For that reason alone, Norman Torkelson was different right from the beginning.
Of course, a con man cannot look like a crook and expect to make a living. If Norman Torkelson had resembled the no-good rat he was, he would have been a sawed-off runt with a skinny mustache like a plucked eyebrow. But then the nine hundred or so women he had proposed marriage to would have told him: Get lost, creepo.
However, he was not sawed off; he was six feet five. Lucky for him, since in America everyone knows a man’s character increases in excellence in direct proportion to his height. Not that Norman was content with mere tallness; he was clever enough to trip over his own size-thirteen feet every so often, which made him … Some of the descriptions in the witnesses’ statements taken over the years from victims of his scams were: “sensitive,” “tragic, like Abraham Lincoln,” and (my personal favorite) “caring.” So all those women to whom he proposed said yes – Yes, my love! Yes, Norman! (or Yes, whatever alias he was using) – and got their hearts broken.
I wonder now: What if we hadn’t met in the Nassau County Correctional Center? What if he hadn’t been wearing the official uniform – pants and shirt in an orange that inevitably leeched the life out of every inmate’s face? Would I have wanted to trace with my fingertips the lines of his Mount Rushmore face? No. I would not have.
Still (before I leave the subject of color), even the vicious glow of that orange could not hide the fact that Norman’s eyes were such a startling blue they seemed more a Crayola than an eye color: Viking blue, a shade somewhere between royal and turquoise. If not for those eyes, would the hundreds of women thrilled to empty their bank accounts for him have found themselves destitute, suddenly dependent on disgusted relatives or the public dole?
However, let’s not go overboard on the blue eyes business. A con man cannot afford to be suspiciously handsome, and Norman Torkelson was not. First of all, he had a too teeny nose. Instead of the cute upward tilt you’d expect from a nose like that, it hooked; in certain lights, you’d swear Norman was half man, half parakeet. So not gorgeous – an asset to a con man because true beauty evokes curiosity. And not slick. At least, he didn’t seem slick. Like any professional swindler, he was just convincing enough to persuade a woman who had never met a man from Yale that he had gone to Yale.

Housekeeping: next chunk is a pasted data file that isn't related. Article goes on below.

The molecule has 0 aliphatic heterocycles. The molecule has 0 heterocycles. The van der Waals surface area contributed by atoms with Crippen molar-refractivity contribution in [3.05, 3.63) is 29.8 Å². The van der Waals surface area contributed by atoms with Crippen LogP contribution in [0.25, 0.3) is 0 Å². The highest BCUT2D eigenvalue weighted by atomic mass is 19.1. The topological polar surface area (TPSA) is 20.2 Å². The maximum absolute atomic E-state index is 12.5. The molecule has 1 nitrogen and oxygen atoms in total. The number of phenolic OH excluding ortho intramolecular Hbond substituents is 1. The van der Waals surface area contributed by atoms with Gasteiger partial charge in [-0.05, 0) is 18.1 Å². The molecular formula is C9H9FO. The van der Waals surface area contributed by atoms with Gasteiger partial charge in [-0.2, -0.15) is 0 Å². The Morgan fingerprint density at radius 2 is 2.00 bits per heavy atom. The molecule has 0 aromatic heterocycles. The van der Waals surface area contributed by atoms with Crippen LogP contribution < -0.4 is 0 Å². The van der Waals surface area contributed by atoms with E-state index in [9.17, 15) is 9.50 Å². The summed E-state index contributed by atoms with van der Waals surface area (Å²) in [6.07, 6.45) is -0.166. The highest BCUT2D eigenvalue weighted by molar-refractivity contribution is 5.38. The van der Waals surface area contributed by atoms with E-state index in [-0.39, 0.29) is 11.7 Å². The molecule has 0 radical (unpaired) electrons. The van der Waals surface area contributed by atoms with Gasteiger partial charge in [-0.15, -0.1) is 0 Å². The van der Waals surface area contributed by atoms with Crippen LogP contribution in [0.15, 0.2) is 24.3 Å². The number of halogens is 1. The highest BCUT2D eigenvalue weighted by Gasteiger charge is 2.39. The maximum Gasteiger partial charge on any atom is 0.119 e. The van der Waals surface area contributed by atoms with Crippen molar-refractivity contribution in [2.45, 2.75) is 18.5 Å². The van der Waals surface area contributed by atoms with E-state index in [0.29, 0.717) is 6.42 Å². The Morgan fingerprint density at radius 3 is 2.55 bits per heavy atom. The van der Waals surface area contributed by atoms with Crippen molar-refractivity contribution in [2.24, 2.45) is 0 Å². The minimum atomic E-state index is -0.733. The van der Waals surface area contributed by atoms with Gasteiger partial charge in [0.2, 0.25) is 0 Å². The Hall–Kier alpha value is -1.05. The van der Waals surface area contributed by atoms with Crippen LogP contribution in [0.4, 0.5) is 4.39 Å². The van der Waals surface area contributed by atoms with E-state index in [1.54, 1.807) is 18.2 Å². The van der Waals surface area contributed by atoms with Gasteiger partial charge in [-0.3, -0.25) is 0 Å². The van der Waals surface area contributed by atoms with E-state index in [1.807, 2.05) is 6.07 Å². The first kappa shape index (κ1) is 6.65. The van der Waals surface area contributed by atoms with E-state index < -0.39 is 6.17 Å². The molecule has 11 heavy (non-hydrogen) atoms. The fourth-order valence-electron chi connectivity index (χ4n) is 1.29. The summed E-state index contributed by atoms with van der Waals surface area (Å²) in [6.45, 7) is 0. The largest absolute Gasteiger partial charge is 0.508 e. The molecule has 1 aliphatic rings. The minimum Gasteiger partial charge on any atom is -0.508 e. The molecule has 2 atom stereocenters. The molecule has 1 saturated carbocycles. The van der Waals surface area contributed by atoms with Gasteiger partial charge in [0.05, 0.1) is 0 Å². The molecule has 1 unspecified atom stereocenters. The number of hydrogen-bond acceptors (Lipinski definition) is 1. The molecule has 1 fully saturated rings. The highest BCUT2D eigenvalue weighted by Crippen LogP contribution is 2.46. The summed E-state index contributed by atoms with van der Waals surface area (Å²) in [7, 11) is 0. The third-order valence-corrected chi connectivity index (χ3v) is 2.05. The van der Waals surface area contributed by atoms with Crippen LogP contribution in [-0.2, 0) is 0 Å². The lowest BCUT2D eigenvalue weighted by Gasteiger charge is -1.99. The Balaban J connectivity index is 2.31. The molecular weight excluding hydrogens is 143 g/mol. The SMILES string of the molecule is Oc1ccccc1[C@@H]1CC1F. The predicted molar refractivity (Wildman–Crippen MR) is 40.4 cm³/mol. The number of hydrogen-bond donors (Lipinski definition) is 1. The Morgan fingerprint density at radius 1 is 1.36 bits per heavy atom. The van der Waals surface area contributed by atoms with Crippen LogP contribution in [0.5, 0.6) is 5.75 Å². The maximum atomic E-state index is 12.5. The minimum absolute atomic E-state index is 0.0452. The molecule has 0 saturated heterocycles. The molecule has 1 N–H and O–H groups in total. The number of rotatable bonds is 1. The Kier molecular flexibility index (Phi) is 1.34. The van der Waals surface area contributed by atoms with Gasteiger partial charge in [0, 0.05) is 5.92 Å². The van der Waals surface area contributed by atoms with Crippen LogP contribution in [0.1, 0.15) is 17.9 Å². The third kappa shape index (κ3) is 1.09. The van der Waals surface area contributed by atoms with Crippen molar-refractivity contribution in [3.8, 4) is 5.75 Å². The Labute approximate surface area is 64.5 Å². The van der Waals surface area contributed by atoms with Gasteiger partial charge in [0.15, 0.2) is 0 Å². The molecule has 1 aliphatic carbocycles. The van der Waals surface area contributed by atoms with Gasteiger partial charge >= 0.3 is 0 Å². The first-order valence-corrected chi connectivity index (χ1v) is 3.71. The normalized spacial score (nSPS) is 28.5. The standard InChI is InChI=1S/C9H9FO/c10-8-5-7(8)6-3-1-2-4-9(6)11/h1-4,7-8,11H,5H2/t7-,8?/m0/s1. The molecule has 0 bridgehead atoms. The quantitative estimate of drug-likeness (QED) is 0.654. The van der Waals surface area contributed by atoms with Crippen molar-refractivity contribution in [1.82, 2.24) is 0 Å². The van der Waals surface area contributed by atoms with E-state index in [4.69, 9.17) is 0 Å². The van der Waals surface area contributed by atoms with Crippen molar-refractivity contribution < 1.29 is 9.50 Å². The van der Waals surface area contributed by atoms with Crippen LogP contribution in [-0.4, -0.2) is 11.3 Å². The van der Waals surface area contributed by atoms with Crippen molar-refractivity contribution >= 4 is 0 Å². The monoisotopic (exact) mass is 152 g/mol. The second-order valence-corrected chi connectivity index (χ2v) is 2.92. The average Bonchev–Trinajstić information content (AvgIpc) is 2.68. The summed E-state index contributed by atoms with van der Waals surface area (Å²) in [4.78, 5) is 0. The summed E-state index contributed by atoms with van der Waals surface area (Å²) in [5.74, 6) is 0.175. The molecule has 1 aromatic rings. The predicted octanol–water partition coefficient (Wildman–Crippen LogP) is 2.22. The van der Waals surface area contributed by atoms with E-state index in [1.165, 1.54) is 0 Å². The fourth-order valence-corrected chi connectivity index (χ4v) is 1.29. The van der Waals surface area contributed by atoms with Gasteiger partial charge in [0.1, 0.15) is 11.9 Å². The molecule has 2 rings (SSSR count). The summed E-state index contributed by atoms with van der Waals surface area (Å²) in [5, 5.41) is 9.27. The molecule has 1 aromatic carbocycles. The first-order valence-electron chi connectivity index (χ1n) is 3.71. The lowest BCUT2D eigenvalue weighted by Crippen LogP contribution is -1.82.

Furthermore, a competent con man never overacts. Norman may have listened avidly when a woman spoke, but he never pretended to drown in the depths of her eyes; he didn’t shift around in his seat either, crossing his leg to hide an alleged erection. Oh, one more handy imperfection: He had a slight lisp.
I heard his first words as: “I thwear I didn’t do it, Mth. White.” He lowered his big head and whispered, “Jethuth!”
“It’s not me you have to convince, Mr. Torkelson,” I told him. “I’m on your side. It’s the D.A. who’s a problem.”
He clutched the top of the white Formica barrier that separates inmates from their visitors. “Please,” he begged me, “call me Norman.”
Amazing: He threw his entire being behind that request. His forehead furrowed, his shoulders tensed, his Adam’s apple bulged, every part of him seemed to yearn: Call me Norman.
A con man’s hokey trick? Absolutely. I tried to be cool, glancing around the visitors room, a huge space filled with rows of Formica-topped tables, which resembled a school cafeteria. However, instead of patrolling teachers there were armed guards carrying semiautomatic rifles, and closed-circuit cameras.
Despite the ugly publicness of the place, I felt a private flush of gratification at my client’s request: Please, call me Norman. Almost as if he had willed it, I actually eased my attach‚ case off my lap and set it by my feet, then pushed my chair back so he could get a fuller view: I carried on as if I were OD’ing on estrogen. I actually crossed my legs, movie starlet style, and began to inscribe a sexy O with my foot.
Naturally, all this took place within a microsecond. Then I realized I was being manipulated – which only proved to me what I’d already suspected. Norman Torkelson was not a great con artist. Just a fairly competent one.
“I was not – and I quote – conning Bobette out of her money!” he announced in that very instant.
“Norman,” I said, uncrossing my legs, “let’s get our priorities straight. The fraud by false pretenses charge is the least of your problems right now.”
“Bobette and I were friends,” he insisted. “She was lending me the money. I told her: ‘Have your attorney draw up the proper paperwork, with whatever interest you feel is fair. I’ll sign it. I won’t have it any other way!'”